I don't do new years resolutions, but I am trying a yearly theme to guide me. My theme for 2023 is “body,” in all ways — listening to my body, caring for it, looking at it without flinching. In this essay, I am trying to look without flinching.
I’ve been lucky to mostly worry about my body’s form, not its function, but age and stress are taking their toll. Everything works just a bit worse than it used to. Time to take care of it before it’s too late. I know I will look back, thinking I was so young, foolish enough to try and slow time.
Content note: body dysmorphia, mommy issues, anti-Asian violence
I am two years old. My grandmother is babysitting a neighbor’s kid, a Chinese-American girl named Holly in second grade. Holly is ignoring her math homework and adjusting her tie-front shirt — which she no doubt thinks makes her look good — when she turns to me and says, You’re ugly. I am sitting by her on the carpet, playing with a hula hoop, confused by the interruption. Isn’t ugly a bad thing? She repeats, You’re really ugly, you know. I know enough to cry.
A lifetime later, I am twenty-nine years old. I meet my friend’s Vietnamese-American wife, who I hope to donate my eggs to so she could have a child. She has had a total hysterectomy, lives in constant pain, and has to wear sunglasses to look at a computer screen. Afterward my mom asks me, Is she pretty? I reply, Yes, so beautiful and strong. Mom says, What if her kid doesn’t look as good as her?
It would be dishonest to use these two moments to sketch a life of verbal abuse. For the most part, people have been nice. I don't trust nice.
My mother, a great beauty in her youth, tried her best with positive reinforcement. She praised my efforts in fashion and makeup, reminded me that my big head housed a big brain, taught me that looks would fade but intelligence and money are more reliable sources of power for a woman in a man’s world. But I grew up watching her struggle with her weight and reminisce about the line of men who chased her in her prime. I grew up in early-aughts LA where everyone aspired to be famous for being anorexic and blonde. People expected the ugly quiet Asian girl to be smart, so I became smart and resigned myself to being ugly and quiet and Asian. I devoted myself to art, because if I could not embody beauty, at least I could create it. And when a boyfriend tore me down for being dumb, I did not leave, because at least he also called me pretty.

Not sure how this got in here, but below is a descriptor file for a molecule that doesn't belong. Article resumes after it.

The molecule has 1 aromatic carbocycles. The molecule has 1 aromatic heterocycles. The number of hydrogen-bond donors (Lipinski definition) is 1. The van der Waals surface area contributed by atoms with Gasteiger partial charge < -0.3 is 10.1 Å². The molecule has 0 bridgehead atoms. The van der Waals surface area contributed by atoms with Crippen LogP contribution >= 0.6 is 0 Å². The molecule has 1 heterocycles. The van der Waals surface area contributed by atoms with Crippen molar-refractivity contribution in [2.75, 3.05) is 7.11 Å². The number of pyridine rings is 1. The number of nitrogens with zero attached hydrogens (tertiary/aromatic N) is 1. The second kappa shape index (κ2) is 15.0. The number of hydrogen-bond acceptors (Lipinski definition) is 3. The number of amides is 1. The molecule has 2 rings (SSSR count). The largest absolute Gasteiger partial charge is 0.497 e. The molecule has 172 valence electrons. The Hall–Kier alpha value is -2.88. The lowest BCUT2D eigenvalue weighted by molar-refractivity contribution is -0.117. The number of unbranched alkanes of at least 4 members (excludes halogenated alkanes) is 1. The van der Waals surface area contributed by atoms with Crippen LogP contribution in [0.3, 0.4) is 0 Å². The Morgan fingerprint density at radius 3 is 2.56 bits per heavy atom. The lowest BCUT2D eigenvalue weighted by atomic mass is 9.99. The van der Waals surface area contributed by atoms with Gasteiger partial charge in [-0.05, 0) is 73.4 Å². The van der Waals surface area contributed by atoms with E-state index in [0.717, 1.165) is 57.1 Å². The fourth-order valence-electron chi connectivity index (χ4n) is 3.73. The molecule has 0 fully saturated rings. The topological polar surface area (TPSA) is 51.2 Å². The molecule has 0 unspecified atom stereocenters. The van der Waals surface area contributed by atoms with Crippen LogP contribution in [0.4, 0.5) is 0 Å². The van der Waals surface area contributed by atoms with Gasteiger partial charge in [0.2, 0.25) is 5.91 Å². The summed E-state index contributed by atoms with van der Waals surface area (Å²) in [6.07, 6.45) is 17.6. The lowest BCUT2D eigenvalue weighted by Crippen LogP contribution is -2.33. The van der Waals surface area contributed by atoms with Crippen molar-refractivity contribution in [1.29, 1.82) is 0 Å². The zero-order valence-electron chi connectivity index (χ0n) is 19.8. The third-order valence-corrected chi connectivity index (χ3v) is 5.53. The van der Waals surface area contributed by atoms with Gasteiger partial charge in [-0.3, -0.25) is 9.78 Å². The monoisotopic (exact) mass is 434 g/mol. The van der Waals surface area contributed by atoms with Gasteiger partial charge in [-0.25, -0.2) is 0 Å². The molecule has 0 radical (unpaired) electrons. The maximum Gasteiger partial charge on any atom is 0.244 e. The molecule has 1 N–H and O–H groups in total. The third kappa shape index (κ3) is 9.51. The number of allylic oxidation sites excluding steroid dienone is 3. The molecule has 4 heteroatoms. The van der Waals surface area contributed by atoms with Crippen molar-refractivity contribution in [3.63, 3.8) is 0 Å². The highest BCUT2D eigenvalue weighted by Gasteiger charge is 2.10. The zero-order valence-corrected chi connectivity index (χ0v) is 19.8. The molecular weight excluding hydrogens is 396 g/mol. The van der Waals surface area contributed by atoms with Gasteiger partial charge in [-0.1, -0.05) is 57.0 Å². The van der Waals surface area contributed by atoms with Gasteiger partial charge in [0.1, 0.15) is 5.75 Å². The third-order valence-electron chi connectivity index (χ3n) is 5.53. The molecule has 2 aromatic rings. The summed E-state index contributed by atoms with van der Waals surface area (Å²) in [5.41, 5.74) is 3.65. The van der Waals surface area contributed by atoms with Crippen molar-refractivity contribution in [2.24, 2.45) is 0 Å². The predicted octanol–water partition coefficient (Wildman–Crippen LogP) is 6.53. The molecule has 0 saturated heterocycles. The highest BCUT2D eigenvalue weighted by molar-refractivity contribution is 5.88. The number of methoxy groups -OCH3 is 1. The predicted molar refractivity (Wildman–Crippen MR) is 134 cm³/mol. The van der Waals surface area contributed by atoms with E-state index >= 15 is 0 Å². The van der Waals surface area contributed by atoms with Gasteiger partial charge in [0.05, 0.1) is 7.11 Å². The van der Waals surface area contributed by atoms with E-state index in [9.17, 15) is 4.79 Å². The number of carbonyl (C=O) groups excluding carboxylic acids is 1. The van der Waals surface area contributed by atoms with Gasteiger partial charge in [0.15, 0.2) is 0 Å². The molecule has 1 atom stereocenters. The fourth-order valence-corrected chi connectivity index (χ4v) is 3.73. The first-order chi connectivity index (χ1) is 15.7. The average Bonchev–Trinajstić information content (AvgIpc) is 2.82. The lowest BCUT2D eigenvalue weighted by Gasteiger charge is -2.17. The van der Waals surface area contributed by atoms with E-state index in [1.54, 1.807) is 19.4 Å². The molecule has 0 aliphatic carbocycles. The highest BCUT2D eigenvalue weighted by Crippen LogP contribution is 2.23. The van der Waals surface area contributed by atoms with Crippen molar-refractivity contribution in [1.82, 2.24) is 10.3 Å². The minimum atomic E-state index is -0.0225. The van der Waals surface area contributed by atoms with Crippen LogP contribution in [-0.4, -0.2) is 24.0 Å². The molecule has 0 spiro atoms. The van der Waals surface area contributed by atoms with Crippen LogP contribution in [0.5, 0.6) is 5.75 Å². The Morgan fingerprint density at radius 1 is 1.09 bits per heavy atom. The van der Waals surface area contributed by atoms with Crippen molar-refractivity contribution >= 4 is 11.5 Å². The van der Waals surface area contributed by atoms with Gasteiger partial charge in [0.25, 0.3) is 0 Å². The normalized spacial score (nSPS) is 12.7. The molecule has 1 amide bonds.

A few years later, I would look back at photos from that era, my body slouched behind thinner friends with wider smiles, and wish she would stand up taller because she didn’t know what she had. Beauty standards had changed; all bodies were beautiful; self-love was “in.” There was yet another thing to punish myself for, since I did not love my body enough. The best I could muster was to ignore its existence. And so I would bury my shame in the name of body acceptance, knowing in my head that I should be grateful for being healthy, but knowing in my heart that I wanted more.
A friend tried to reassure me, You’re an Asian woman. That’s like being in the Harvard of bodies. Who cares if you’re not valedictorian? You’ll look young at fifty and die at a hundred. No doubt these were the words she used to comfort herself, for she was also a young Asian woman, resolutely thin, summa cum laude, yet always stressing over her age and size. If she could find fault in her perfect body, what hope did I have?
Another friend decried the curse of the Asian woman's body. I’m sick of yellow fever. No more white guys. I could only hope to look like her, to be desired, to have a line of men trying to take me out. Yet when guy friends who have dated too many Asians would start telling me things like You look great, I would recoil and retreat from their lives, because I knew what they were trying to do. I could not control how they saw me, but I could control whether or not I was seen. I erased my face from social media, shrouded myself in baggy clothes, and ran at the slightest hint of objectification.
Then each time Asian women were shot or pushed onto subway tracks or stabbed forty times by strangers in their own home, I would let out a guttural cry, for the whole time while I wanted to control who saw me, I forgot the world saw me as disposable. I had only wanted beauty because I wanted power.
I didn’t want to only refer to victims — full humans with full lives — by their violent ends. Know their names, and their stories: